islands, motherhood, maternity, Caleb's Crossing, contradiction, Puritan, Early Modern America, interconnectedness, island studies borders, pregnancy, foreign


Islands have a long tradition of capturing human imagination and functioning as a space that nurtures both magic and mystery. As geographic locations, they seem to avoid easy taxonomy even while behaving easily categorizable: they exist as tourist fantasies separate from everyday landscape even while many operate as an othered land that is still “safe” enough to visit. They are isolated yet capable of nurturing strong cultural identity. They also act as autonomous entities while still being interconnected within larger natural structures, coastlines, and waterways. In these ways and more islands navigate as border spaces of inherent contradiction—contradictions which are also found in motherhood.

It is in these liminal, singular landscapes where complex human experiences become even more fraught. One such complex human experience that sees its borders redrawn when enacted on an island is motherhood, with all its facets. Reproductive rights, bodily autonomy, conception, pregnancy loss—what does the drama of maternity look like when it occurs in such a liminal, singular place as an island?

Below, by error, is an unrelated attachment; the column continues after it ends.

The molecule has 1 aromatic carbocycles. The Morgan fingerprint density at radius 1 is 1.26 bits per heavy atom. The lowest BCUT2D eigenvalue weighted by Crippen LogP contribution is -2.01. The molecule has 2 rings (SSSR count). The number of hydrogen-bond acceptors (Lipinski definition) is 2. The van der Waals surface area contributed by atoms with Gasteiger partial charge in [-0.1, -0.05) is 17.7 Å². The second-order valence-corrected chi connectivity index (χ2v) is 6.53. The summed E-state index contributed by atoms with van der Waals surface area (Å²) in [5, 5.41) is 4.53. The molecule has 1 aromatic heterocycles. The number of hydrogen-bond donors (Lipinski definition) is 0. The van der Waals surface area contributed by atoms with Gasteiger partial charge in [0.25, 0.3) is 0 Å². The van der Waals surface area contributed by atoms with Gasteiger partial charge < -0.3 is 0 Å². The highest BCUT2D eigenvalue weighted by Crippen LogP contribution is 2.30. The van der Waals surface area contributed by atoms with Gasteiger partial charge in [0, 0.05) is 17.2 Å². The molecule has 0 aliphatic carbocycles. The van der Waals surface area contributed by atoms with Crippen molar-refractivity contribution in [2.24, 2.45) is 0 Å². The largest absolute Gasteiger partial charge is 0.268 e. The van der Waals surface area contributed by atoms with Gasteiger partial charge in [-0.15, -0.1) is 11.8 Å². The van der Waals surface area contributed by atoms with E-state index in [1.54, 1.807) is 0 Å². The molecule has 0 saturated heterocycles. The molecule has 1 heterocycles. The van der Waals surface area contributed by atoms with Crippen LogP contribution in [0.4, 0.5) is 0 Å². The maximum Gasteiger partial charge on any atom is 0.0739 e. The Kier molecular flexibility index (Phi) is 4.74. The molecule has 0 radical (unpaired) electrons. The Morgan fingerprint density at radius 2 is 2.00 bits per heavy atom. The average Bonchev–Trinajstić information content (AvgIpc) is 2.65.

One place we might search for answers is in Geraldine Brooks’s novel Caleb’s Crossing. The character Bethia is both borderless and tied to great responsibility, capable of great love for her island upbringing even as she longs for the greater world outside of it. Bethia’s experience can inform our reading of islands and their pressurizing of fraught conceptions of motherhood.

Issue and Volume




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